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Measles cases surge in Wales, health experts issue urgent vaccination warning

MEASLES cases have doubled in Wales, with health experts sounding a warning to parents. Public Health Wales (PHW) declared an outbreak in April, and now they caution that the number of cases in the Gwent measles outbreak has surged to 17, up from nine cases reported at the end of April. These cases initially emerged in connection with a Welsh hospital but have since spread within the community.

The newly confirmed cases are individuals identified as close contacts of previous cases, rather than from further community spread, and there have been no new cases identified since May 20.

Health officials stress the importance of ensuring children are fully vaccinated with two doses of the MMR vaccine. They particularly advise families attending mass events or planning international travel over the summer months to prioritise vaccination to reduce transmission risks.

Beverley Griggs, consultant in health protection for PHW and chairwoman of the multi-agency Outbreak Control Team, acknowledged the support of parents and carers in Gwent, highlighting that extensive community spread has been averted. However, Griggs emphasised the need for everyone eligible to receive both doses of the MMR vaccine to prevent further transmission and protect vulnerable individuals.

Griggs further stressed the importance of ensuring children are fully vaccinated before attending summer mass events or travelling abroad, where measles transmission can occur more easily, especially in areas with lower vaccination rates.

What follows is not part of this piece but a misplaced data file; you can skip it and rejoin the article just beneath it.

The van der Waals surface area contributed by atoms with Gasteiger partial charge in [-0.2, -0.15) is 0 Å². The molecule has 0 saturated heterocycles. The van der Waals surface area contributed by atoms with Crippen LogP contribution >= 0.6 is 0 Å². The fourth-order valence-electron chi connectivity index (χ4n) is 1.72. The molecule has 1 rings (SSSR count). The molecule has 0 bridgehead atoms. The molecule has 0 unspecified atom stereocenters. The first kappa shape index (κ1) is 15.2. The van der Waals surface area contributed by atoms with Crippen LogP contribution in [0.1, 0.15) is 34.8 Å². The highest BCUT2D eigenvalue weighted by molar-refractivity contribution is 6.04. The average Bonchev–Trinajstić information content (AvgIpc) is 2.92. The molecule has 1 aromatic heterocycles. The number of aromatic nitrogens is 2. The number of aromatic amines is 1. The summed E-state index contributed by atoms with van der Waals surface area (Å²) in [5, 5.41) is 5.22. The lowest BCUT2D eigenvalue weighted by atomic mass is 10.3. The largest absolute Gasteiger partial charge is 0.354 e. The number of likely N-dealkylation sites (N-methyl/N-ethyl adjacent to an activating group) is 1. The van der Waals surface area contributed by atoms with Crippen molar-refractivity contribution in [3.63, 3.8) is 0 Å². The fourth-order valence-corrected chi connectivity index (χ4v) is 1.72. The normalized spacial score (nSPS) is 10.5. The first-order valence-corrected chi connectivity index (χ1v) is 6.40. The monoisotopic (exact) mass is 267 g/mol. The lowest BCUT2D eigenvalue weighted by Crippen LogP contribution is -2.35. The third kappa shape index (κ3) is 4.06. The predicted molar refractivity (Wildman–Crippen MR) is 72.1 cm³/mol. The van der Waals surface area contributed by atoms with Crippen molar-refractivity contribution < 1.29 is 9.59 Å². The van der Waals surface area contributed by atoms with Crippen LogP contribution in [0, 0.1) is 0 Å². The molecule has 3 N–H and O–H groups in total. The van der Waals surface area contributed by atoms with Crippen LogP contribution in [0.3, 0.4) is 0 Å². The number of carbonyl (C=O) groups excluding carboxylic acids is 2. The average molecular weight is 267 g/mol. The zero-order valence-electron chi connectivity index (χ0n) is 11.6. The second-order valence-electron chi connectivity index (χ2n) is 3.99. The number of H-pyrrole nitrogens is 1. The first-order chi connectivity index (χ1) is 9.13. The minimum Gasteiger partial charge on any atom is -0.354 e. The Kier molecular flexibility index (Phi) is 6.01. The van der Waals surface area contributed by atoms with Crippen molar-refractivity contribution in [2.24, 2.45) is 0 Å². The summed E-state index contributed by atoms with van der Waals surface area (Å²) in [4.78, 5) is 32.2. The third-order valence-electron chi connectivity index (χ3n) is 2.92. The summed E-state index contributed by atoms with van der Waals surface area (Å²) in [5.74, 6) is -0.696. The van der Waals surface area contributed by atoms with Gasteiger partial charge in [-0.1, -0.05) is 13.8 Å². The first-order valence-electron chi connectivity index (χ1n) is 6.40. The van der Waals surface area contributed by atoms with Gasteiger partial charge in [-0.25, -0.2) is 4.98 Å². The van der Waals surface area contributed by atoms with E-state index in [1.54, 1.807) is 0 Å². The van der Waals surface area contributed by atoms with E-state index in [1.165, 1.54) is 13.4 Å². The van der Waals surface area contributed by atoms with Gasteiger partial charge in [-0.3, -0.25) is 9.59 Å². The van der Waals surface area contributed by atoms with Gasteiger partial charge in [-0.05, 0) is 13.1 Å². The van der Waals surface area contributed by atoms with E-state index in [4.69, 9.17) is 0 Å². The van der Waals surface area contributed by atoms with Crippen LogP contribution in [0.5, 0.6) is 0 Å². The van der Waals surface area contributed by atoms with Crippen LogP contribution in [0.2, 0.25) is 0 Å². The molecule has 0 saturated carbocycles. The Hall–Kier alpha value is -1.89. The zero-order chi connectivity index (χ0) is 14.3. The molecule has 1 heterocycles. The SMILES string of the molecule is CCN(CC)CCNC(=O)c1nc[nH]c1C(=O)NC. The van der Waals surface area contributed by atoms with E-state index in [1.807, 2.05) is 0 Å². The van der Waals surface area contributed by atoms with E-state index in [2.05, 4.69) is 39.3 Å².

Parents and carers are encouraged to verify their child’s MMR vaccine status by consulting their child’s red book or visiting their local health board website.

The MMR vaccine is highly effective and safe, with two doses providing over 95% protection against measles. The first dose is typically administered at 12 months of age, followed by the second dose after three years. However, children visiting countries with high measles incidence can receive the vaccine from six months of age, with additional doses in line with routine scheduling from 12 months.

While measles can be severe for children, it can affect individuals of any age. Adults who have not had measles or the MMR vaccine and who are in close contact with children are advised to consult their GP about vaccination.